The new composite images from the NASA’s Hubble Space Telescope reveal the dual nature of the giant star AG Carinae.

NASA's Hubble Telescope Reveals dual Nature of Million Years old Star

Found within the constellation of Carina in the southern sky, AG Carinae lies approximately 20,000 light-years away.

Also known as HD 94910, the star is a few million years old and its expected lifetime is between 5 and 6 million years.

AG Carinae is classified as a Luminous Blue Variable. These rare objects are massive evolved stars that will become Wolf-Rayet stars, a class of stars that are tens of thousands to several million times as luminous as the Sun.

The giant star is waging a tug-of-war between gravity and radiation to avoid self-destruction.

It is surrounded by a spectacular nebula, formed by material ejected by the star during several of its past outbursts.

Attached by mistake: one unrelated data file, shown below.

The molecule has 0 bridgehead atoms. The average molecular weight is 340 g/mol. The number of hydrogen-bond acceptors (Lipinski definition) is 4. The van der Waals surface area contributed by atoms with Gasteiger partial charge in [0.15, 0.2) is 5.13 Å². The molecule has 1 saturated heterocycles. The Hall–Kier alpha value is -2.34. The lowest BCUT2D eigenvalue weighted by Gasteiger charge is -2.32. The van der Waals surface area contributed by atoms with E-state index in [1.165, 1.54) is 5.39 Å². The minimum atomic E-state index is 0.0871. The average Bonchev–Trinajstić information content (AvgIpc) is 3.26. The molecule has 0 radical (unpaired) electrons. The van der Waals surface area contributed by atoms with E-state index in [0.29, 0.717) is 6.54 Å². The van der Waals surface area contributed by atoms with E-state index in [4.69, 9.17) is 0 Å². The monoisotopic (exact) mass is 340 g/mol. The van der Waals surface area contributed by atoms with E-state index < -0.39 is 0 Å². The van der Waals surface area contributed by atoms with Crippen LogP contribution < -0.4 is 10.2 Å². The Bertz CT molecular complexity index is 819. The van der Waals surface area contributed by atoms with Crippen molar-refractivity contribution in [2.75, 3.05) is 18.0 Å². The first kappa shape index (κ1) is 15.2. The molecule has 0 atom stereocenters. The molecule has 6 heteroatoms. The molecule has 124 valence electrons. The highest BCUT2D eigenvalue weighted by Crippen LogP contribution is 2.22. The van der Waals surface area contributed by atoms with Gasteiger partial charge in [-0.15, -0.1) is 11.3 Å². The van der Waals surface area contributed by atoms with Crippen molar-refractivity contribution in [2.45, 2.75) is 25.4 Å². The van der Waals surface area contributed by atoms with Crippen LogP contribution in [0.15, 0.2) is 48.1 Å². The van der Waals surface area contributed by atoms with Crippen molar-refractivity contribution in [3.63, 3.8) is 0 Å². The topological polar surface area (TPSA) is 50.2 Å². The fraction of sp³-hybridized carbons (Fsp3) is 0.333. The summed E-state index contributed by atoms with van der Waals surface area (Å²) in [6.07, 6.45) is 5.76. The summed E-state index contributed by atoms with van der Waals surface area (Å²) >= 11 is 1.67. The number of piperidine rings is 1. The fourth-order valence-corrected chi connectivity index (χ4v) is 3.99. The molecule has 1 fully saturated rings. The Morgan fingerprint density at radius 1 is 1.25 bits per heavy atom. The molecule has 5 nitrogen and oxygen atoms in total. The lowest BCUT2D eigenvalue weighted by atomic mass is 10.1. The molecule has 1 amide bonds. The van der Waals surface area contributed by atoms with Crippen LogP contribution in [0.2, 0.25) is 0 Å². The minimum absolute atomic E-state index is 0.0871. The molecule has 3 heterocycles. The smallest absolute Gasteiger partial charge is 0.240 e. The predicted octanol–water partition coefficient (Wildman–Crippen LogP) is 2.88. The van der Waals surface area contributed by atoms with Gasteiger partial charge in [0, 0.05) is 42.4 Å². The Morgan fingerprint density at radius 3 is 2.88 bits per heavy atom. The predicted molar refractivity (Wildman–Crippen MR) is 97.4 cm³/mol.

The nebula is about 5 light-years wide, equal to the distance from here to our nearest star, Alpha Centauri, and is approximately 10,000 years old.

While the nebula looks like a ring, it is in fact a hollow shell rich in gas and dust, the center of which has been cleared by the powerful stellar wind traveling at roughly 200 km/s.

AG Carinae was the target of Hubble’s 31st anniversary image in April 2021.

The new perspective was developed thanks to Hubble’s observations of the star in 2021 and 2014, along with others captured in 1994.

The first image showcases the details of the ionized hydrogen and ionized nitrogen emissions (seen here in red) from the nebula.

In the second image, the blue demonstrates the contrasting appearance of the distribution of the dust that shines of reflected stellar light.

Originally Published By SciNews

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